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The state of party conference: fixing, stage management and interior decoration

Labour conference last week was as frustrating as ever. Stage management is thriving: new decor, billowing flags, ever changing sofa arrangements. Orchestrated panel discussions on the sofa and lectures from American philosophers still take precedence over delegates. Much effort is still made to control what gets onto the agenda, and who gets to speak. It is the constituency parties that bear the brunt of this – though Unite and other unions  were clearly resentful about it too this year – and we consider why it happens and how to end it.

But first, credit where credit is due: General Secretary Iain McNicol and Director of Governance & Services Emily Oldknow are obviously making a real attempt to eliminate interference by party staff in political decision-making. It’s a big job to change the culture of a large organisation and so we welcome the fact that our sources reported, for the first time in years, that regional officials made no attempt to influence delegates at “regional delegate briefing meetings”. Well done!

Unfortunately, old habits do die hard and we still had reports of covert activity by some staff. In the South West, for example, a regional official told a delegate that she was wrong “to vote against the platform” on the first of repeated efforts by the conference arrangements committee to sideline constituency proposals. Similarly, in Yorkshire, a regional official, anticipating further resistance to these efforts, encouraged a delegate to loudly support the platform. We are happy to provide Iain and Emily with the names of the officials and delegates concerned.

As the bad old ways are stamped out, the biggest obstacle to internal party democracy is stage management but there is a difference between stage management and direct political interference in elections, selections, and decision-making at conference. The latter is a corrupt abuse of the position of Labour party staff, encouraged under successive New Labour general secretaries but now banned under Iain McNicol. You might argue that some form of stage-management is inevitable in the age of 24-hour media coverage, but it has happened in the way it has because party staff have been allowed to usurp the role of elected committees.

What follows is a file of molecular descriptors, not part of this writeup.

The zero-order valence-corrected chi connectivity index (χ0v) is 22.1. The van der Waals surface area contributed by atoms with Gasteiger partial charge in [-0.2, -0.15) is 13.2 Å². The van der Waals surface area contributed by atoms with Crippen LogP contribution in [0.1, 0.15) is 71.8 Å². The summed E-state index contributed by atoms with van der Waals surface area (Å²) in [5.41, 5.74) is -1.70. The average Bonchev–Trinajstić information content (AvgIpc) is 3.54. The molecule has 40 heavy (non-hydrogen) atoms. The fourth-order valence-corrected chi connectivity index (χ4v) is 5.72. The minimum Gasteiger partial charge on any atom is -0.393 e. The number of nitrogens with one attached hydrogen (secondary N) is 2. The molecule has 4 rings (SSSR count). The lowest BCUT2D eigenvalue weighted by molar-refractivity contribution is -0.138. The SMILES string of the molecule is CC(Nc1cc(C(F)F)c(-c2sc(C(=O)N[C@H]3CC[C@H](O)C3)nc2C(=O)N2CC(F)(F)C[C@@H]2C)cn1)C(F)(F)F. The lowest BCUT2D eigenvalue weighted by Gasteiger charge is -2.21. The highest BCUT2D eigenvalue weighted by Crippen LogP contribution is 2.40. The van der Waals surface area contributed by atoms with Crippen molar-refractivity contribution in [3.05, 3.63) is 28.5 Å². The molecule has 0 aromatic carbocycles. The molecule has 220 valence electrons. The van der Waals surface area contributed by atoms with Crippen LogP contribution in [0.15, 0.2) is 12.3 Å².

Once upon a time, the conference arrangements committee used to control every aspect of conference: the location and operation of every camera, every aspect of the conference backdrop, every detail of the agenda of conference. Bill Morris, former General Secretary of the Transport & General Workers Union (now part of Unite), once said that the most powerful position he had ever held was not at the TGWU, nor at the TUC, Bank of England, or BBC, but as chair of Labour’s conference arrangements committee. Whatever you decided happened without delay. Under Neil Kinnock, however, and even more so under Tony Blair, the power passed to the spin doctors.

It is up to the elected members to reassert their control. And it is up to constituency parties to make sure that their rights and interests are energetically represented — which is not what Rachel Reeves and Seema Malhotra have been doing. Trade union representatives (who occupy five out of seven places) must also assert themselves. It is they, not party staff, who should make decisions about how conference time is used and what party rules mean. They have shown themselves willing to overturn staff recommendations on some issues this year, but very rarely when it comes to constituency party proposals.

The national executive suffers from a similar problem. It has, for example, allowed its residual policy role to be usurped by the Leader’s policy staff — now integrated with the party’s own policy staff under the leadership of Torsten Henricson-Bell (Director of Policy & Rebuttal and previously director of Ed’s office) – he had much to do with blocking any real return to party democracy emerging from Refounding Labour.

With an annually rotating chair, and a weak committee structure, the executive lacks any effective political leadership of its own. Those who do hold committee chairs are all trade union representatives — Diana Hollland as Treasurer chairs the Business Board, Andy Kerr of the CWU the Audit, Risk Management and Compliance Committee, Mary Turner of the GMB is the co-convenor of the Joint Policy Committee (chaired by Angela Eagle who was effectively appointed by the Leader). Jim Kennedy of UCATT is perhaps in the strongest position as Chair of the Organisation committee. None is the senior officer in their own union, nor is, individually, likely to want to make a stand against the Leader. Of the CLP representatives, only Ann Black is allowed to chair anything – the Disputes panel – a far cry from the days when CLP representatives Tony Benn and Eric Heffer chaired the Home Policy and Organisation sub-committees. Only Ken Livingstone has the stature to act as a credible counter-weight to the phalanx of NEC members on the Leader’s payroll.

If these elected committees are to assert their authority, it will take concerted action by trade union and constituency representatives working together.


  1. Peter Kenyon says:

    Until Comrade Watson lays down his AK, ’twill be ever thus

  2. Robert says:

    Never mind, at least it looked good, and it’s all about looks standing up when asked clapping when asked, and laughing when told. Glad I do not bother anymore

  3. Patrick Coates says:

    I would like to thank the people who run the membership service for the party, happy xmas to all.

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